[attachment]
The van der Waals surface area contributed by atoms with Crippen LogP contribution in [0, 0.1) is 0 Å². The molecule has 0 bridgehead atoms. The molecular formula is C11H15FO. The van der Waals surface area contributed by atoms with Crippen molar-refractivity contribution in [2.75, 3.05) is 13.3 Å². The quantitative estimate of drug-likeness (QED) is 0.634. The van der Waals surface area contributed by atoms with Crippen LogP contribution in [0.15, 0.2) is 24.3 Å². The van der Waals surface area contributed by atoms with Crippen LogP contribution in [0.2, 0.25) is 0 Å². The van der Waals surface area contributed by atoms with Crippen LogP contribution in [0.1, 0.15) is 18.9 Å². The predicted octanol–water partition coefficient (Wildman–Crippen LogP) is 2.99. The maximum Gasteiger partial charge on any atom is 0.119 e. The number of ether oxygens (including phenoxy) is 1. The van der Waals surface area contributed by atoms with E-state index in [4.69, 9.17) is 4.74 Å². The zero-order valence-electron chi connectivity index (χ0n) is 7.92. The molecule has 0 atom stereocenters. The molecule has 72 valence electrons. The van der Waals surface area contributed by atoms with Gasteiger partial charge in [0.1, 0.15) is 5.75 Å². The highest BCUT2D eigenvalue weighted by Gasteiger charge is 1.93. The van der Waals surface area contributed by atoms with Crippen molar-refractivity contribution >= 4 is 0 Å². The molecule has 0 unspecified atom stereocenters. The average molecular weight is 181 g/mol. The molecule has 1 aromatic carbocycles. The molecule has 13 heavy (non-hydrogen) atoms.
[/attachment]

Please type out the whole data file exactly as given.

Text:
The van der Waals surface area contributed by atoms with Crippen LogP contribution in [0, 0.1) is 0 Å². The molecule has 0 bridgehead atoms. The molecular formula is C11H15FO. The van der Waals surface area contributed by atoms with Crippen molar-refractivity contribution in [2.75, 3.05) is 13.3 Å². The quantitative estimate of drug-likeness (QED) is 0.634. The van der Waals surface area contributed by atoms with Crippen LogP contribution in [0.15, 0.2) is 24.3 Å². The van der Waals surface area contributed by atoms with Crippen LogP contribution in [0.2, 0.25) is 0 Å². The van der Waals surface area contributed by atoms with Crippen LogP contribution in [0.1, 0.15) is 18.9 Å². The predicted octanol–water partition coefficient (Wildman–Crippen LogP) is 2.99. The maximum Gasteiger partial charge on any atom is 0.119 e. The number of ether oxygens (including phenoxy) is 1. The van der Waals surface area contributed by atoms with E-state index in [4.69, 9.17) is 4.74 Å². The zero-order valence-electron chi connectivity index (χ0n) is 7.92. The molecule has 0 atom stereocenters. The molecule has 72 valence electrons. The van der Waals surface area contributed by atoms with Gasteiger partial charge in [0.1, 0.15) is 5.75 Å². The highest BCUT2D eigenvalue weighted by Gasteiger charge is 1.93. The van der Waals surface area contributed by atoms with Crippen molar-refractivity contribution >= 4 is 0 Å². The molecule has 0 unspecified atom stereocenters. The average molecular weight is 181 g/mol. The molecule has 1 aromatic carbocycles. The molecule has 13 heavy (non-hydrogen) atoms.